Further stockings during winter should bump up the action at several trout waters this season. Inland fisheries have continued to concentrate on Lake Dulverton and have attempted to enhance the fishing at Brady’s lake with more stockings over the closed season. Remember to check your angling code for some small changes that have been imposed at certain waters.
There have been some good breaming days amongst many made almost unfishable by very cold weather and fresh water flushing down the Derwent system. Bream seem to have been forced into schools over the last month or two as they escape cold water by retreating into the backs of bays. Anglers that have discovered these schools have had some great sessions using soft plastics and slow lift and drop retrieves.
Winter this year was very cold and only the dedicated seemed to get out and into the bream. But, some have done well which shows there is always an angle on Derwent breaming in some shape or form.
September should see the bream start to move toward the normal spawn zones. Initially, the bream tend to be very intent on breeding and not that inclined to start eating. But when they do bite, the sessions can be frenetic.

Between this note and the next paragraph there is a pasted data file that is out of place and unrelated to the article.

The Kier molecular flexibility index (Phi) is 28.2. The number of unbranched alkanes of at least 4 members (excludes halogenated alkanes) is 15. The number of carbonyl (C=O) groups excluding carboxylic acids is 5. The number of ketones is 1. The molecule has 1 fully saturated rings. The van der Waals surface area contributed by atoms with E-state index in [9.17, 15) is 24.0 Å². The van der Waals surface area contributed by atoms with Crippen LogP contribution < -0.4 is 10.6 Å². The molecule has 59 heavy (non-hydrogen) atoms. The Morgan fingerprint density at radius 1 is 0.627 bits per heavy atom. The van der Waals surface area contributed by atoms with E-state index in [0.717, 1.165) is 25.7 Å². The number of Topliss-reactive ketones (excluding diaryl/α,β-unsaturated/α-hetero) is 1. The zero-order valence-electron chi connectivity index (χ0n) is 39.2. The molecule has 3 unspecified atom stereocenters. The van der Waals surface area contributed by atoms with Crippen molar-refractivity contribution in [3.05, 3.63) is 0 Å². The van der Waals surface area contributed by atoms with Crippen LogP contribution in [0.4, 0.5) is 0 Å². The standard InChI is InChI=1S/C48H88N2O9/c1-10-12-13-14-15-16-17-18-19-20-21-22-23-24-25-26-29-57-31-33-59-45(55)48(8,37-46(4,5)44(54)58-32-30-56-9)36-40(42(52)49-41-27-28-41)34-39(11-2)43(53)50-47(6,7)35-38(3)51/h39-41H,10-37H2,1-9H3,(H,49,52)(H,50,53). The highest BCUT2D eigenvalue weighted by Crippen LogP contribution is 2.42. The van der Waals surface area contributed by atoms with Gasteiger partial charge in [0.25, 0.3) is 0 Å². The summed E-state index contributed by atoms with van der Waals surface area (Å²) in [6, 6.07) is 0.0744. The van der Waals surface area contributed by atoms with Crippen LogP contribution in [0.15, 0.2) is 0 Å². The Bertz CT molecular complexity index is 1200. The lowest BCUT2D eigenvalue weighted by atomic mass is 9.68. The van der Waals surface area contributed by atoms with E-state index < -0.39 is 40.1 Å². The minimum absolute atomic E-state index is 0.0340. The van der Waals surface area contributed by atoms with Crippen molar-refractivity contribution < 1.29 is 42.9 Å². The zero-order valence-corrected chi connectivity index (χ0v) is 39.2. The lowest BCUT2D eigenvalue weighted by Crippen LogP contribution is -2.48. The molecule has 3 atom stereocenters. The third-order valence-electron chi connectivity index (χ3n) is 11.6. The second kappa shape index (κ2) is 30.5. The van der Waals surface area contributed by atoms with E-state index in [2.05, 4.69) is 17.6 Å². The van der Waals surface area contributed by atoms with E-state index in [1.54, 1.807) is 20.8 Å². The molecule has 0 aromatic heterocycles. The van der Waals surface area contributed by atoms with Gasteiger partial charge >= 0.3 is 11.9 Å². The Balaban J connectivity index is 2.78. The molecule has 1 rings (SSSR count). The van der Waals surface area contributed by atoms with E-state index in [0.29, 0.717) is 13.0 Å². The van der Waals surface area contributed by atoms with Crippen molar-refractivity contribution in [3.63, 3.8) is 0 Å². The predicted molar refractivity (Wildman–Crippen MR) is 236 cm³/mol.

Bream spawn over many day or weeks and catching them at these times is fine as long as you release the fish where you take them. I’m sure there are few anglers out there that would want to keep any fish that’s half way through spawning. I live in hope that some form of legislation in the form of spawning bream protection will emerge from the powers entrusted with this iconic Tasmanian fishery. How good would that be!
Winter garfish have been the focus for bay fishers familiar with the basic anchor and berley trail set up that’s needed to get a session started. Light spin rods loaded with 6lb mainline completed with a small float with a size 8 or 10 long shank hook will get you started. Use small strips of calamari, peeled school prawn or my favourite, white bread dough.
A building tide is a good idea as well if you’re looking to have a go at the gar. Add some split shot above the hook in order to keep the short dropper below the float as straight as possible. Gars are a fine table fish as the sweet flesh comes away from the frame with ease once cooked.
Whiting are also a good target until things warm up and while looking at light gear fishing. A soft action spin rod loaded with 8-10lb line combined with a small bomb sinker and a single short (20cm) dropper rig. Space the dropper about 50cm above the sinker and tie on a size 8 long shank hook. Baits can be calamari, but using a bait pump to find some fresh local bait is something we should do a lot more of and will work even better. The 3-6m zone in Frederick Henry Bay adjacent to the Hobart airport is a known local whiting area and well worth a try.
Don’t forget the calamari, as catches over the last month have improved significantly and the action will only hot up as spring rolls on. Get into your local store and check out the array of new ‘egi’ gear on offer.
You’ll be surprised how far squid angling has come in recent times and how effective quality gear is when you apply it to great squid grounds that we have around Hobart. Great fun fishing and a great feed at the end of the day.Reads: 1994